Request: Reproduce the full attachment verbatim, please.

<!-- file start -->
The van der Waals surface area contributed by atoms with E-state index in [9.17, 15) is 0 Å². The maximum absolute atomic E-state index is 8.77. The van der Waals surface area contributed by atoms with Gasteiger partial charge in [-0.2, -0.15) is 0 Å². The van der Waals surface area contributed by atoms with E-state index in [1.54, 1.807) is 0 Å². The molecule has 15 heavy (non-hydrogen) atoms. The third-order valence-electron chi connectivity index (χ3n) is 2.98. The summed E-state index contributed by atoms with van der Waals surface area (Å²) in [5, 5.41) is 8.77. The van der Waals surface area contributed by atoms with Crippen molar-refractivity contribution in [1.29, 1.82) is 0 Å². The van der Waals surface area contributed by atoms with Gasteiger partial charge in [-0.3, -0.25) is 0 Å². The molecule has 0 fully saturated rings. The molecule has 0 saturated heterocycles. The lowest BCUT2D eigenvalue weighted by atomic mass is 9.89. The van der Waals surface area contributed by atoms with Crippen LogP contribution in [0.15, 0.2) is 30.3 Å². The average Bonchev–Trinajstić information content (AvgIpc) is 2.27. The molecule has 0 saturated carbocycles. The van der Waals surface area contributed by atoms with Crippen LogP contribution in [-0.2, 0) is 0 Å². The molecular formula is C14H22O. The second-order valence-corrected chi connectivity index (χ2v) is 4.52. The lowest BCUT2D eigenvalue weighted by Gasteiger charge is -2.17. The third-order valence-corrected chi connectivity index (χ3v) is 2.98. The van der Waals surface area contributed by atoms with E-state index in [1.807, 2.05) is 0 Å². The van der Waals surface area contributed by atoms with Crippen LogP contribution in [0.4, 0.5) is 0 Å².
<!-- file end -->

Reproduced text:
The van der Waals surface area contributed by atoms with E-state index in [9.17, 15) is 0 Å². The maximum absolute atomic E-state index is 8.77. The van der Waals surface area contributed by atoms with Gasteiger partial charge in [-0.2, -0.15) is 0 Å². The van der Waals surface area contributed by atoms with E-state index in [1.54, 1.807) is 0 Å². The molecule has 15 heavy (non-hydrogen) atoms. The third-order valence-electron chi connectivity index (χ3n) is 2.98. The summed E-state index contributed by atoms with van der Waals surface area (Å²) in [5, 5.41) is 8.77. The van der Waals surface area contributed by atoms with Crippen molar-refractivity contribution in [1.29, 1.82) is 0 Å². The van der Waals surface area contributed by atoms with Gasteiger partial charge in [-0.3, -0.25) is 0 Å². The molecule has 0 fully saturated rings. The molecule has 0 saturated heterocycles. The lowest BCUT2D eigenvalue weighted by atomic mass is 9.89. The van der Waals surface area contributed by atoms with Crippen LogP contribution in [0.15, 0.2) is 30.3 Å². The average Bonchev–Trinajstić information content (AvgIpc) is 2.27. The molecule has 0 saturated carbocycles. The van der Waals surface area contributed by atoms with Crippen LogP contribution in [-0.2, 0) is 0 Å². The molecular formula is C14H22O. The second-order valence-corrected chi connectivity index (χ2v) is 4.52. The lowest BCUT2D eigenvalue weighted by Gasteiger charge is -2.17. The third-order valence-corrected chi connectivity index (χ3v) is 2.98. The van der Waals surface area contributed by atoms with E-state index in [1.807, 2.05) is 0 Å². The van der Waals surface area contributed by atoms with Crippen LogP contribution in [0.4, 0.5) is 0 Å².